This set value is fed to one input of a hitch position comparator P and a draft force comparator D. The other input of position comparator P is fed with the actual position of the cross-shaft 13 using a position sensor 17 which contacts a cam 17' which rotates with shaft 17. The other input of the draft force comparator D is fed with the actual draft force imposed on the draft links 10 by the implement from a draft force sensor 18. It will be appreciated that the position sensors 17 and draft force sensor 18 may be of any suitable type which is capable of providing an electrical signal proportional to either hitch position or draft force and may be arranged to act on any component which either moves with the hitch or is subjected to draft force.
When the control system is to operate in accordance with the hitch position parameter, switch 19 is set in the full line position shown in Figure 1 and the position error emerging from position comparator P is fed to the remainder of the control system. Similarly when the control system is to operate in accordance with the draft force parameter the s~itch is moved to the dotted line position 19' thus connecting the draft force error signal leaving comparator D
to the remainder of the control system.
the output from comparator P or comparator D is fed to a velocity setting function VS which sets in effect a - rotational velocity v for the cross-shaft 13 which is dependent on the magnitude of the position or draft force error E in accordance with the curve shown in Figure 2.
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Thus the larger the error the greater the set velocity within maximum and minimum velocity values shown, for example by lines X and Y in Figure 2. Typically the maximum and minimum velocity values X and r are say 43cm/sec and 5cm/sec respectively. As can be seen from Figure 2 the error signal has a deadband Z within which no corrective action is taken.
The output of the velocity setting function VS is fed to one input of a velocity comparator V. The other input of comparator V receives signals from a differentiator 2û ~hich differentiates the position signal from sensor 17 with respect to time to provide a signal proportional to the actual velocity of cross-shaft 13. The output of comparator V is processed by a proportional/integral control designated PI in Figure 1 and this processed signal is then fed to a pulse width modulation unit designated PWM in Figure 1 via a summing junction SJ. This PWM unit, dependent on the value and sign of the signal from comparator V and the PI control, then issues signals via line 21 to oscillate a "raise"
solenoid R of valve 14 in order to supply pressurised fluid to ram 12 and thus raise the draft links 10 or may supply signals via line 22 to oscillate a "lower" solenoid L of valve 14 thus connecting the ram 12 to reservoir 16 and thus allowing the draft links 10 to lower under gravity. If there is no error signal eminating from comparator V then the PWM modulating unit ~ill not issue signals via line 21 nor via line 22 and the valve 14 will be locked in its central neutral position, as shown in Figure 1, thus locking the draft links 10 in their current position.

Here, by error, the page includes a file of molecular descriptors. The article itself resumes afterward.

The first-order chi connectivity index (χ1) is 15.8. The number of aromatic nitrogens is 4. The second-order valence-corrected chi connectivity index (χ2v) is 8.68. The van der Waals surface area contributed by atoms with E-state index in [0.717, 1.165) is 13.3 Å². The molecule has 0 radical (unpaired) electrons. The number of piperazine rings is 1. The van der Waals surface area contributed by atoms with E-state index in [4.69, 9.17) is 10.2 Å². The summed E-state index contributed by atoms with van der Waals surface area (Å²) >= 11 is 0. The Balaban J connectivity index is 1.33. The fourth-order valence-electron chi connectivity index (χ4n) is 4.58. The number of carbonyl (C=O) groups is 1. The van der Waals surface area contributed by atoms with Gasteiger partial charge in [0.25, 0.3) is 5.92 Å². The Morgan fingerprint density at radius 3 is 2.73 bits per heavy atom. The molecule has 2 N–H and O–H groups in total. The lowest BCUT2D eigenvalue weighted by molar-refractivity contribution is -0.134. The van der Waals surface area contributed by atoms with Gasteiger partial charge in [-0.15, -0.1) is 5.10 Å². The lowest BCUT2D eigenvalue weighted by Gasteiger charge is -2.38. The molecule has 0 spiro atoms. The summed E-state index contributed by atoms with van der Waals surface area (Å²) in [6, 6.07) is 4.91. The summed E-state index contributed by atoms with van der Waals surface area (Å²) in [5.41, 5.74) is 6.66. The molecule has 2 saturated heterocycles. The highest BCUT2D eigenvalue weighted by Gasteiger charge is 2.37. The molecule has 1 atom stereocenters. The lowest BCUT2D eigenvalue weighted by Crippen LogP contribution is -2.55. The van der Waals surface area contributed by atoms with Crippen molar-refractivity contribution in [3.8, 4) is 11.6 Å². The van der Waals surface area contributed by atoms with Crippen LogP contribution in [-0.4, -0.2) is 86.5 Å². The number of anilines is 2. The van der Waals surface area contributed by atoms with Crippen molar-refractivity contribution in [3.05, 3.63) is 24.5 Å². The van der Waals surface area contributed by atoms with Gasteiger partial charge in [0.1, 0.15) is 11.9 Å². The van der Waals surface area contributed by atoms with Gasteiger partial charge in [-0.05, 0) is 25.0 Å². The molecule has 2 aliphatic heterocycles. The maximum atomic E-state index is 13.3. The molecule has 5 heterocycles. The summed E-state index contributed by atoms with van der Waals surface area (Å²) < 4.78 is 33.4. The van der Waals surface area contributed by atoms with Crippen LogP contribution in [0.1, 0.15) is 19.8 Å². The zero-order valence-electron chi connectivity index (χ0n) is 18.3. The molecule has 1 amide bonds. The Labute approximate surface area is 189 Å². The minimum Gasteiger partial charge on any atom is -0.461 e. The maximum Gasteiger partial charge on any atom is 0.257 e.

Thus with the tractor implement control system described above, the operator can, for example, set the switch 19 in the figure shown in Figure 1 and thus opt to control the position of the draft links 10 in accordance with the desired position set on the setting means S. When operating - ~''. ' ,~ .
7.i~l5 in this so-called "position control" mode the position error signal via switch 19 to the velocity setting function VS.
As indicated above, the larger the position error the higher will be the velocity v set by unit VS. Velocity comparator V provides a veLocity error signal by comparing the set velocity from unit VS with the actuaL cross-shaft velocity from differentiator 20. This velocity error signal is processed in the PI control unit and an appropriate raise or lower signal is transmitted to the appropriate solenoid of valve 14 so as to tend to reduce both the velocity and the position errors to ~ero. Once the position error from comparator P is ~ithin deadband Z no further corrective act;on ;s appl;ed by the PWM unit and the valve 14 is thus held locked in its neutral position until the next position error is detected whereupon the process is repeated.
It ~ill be appreciated that the control system can operate in the so-called "draft control" mode by moving the switch to position 19'. The system operates in exactly the same manner as described above except that the velocity setting function VS sets velocities dependent on the draft-force error from comparatort D and no further corrective action is applied once the draft force error signal is within deadband Z.
Whilst the above system does function, as indicated above, such a system ~ill not be ideal in response characteristics due to the some~hat unpredictable nature of the response of solenoid valves to a given magnitude of control signal.
To mitigate the above problems the system is provided with a start-up control funct;on designated SUC in Figure 1 which receive~ the error signal from e;ther the posit;on comparator P or the draft comparator D and prov;des signals to the P~M unit via summing junct;on SJ as will be described below.